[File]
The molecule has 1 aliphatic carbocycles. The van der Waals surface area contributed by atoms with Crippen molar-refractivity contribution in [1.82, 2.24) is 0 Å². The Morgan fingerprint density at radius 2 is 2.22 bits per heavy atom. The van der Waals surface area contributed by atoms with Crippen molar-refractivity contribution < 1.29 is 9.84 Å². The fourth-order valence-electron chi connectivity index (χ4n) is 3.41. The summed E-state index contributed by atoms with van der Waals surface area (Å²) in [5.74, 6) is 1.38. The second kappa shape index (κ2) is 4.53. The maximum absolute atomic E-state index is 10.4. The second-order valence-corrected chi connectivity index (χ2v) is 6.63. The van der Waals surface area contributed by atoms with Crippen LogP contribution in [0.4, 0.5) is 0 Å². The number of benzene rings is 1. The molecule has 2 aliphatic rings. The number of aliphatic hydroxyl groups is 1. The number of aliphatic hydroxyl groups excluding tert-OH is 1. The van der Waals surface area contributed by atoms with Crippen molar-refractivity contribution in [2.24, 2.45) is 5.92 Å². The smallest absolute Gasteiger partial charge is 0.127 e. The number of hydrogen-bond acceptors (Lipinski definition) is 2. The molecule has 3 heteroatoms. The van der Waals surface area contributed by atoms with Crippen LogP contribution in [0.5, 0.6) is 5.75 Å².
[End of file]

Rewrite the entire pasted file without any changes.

The molecule has 1 aliphatic carbocycles. The van der Waals surface area contributed by atoms with Crippen molar-refractivity contribution in [1.82, 2.24) is 0 Å². The Morgan fingerprint density at radius 2 is 2.22 bits per heavy atom. The van der Waals surface area contributed by atoms with Crippen molar-refractivity contribution < 1.29 is 9.84 Å². The fourth-order valence-electron chi connectivity index (χ4n) is 3.41. The summed E-state index contributed by atoms with van der Waals surface area (Å²) in [5.74, 6) is 1.38. The second kappa shape index (κ2) is 4.53. The maximum absolute atomic E-state index is 10.4. The second-order valence-corrected chi connectivity index (χ2v) is 6.63. The van der Waals surface area contributed by atoms with Crippen LogP contribution in [0.4, 0.5) is 0 Å². The number of benzene rings is 1. The molecule has 2 aliphatic rings. The number of aliphatic hydroxyl groups is 1. The number of aliphatic hydroxyl groups excluding tert-OH is 1. The van der Waals surface area contributed by atoms with Crippen molar-refractivity contribution in [2.24, 2.45) is 5.92 Å². The smallest absolute Gasteiger partial charge is 0.127 e. The number of hydrogen-bond acceptors (Lipinski definition) is 2. The molecule has 3 heteroatoms. The van der Waals surface area contributed by atoms with Crippen LogP contribution in [0.5, 0.6) is 5.75 Å².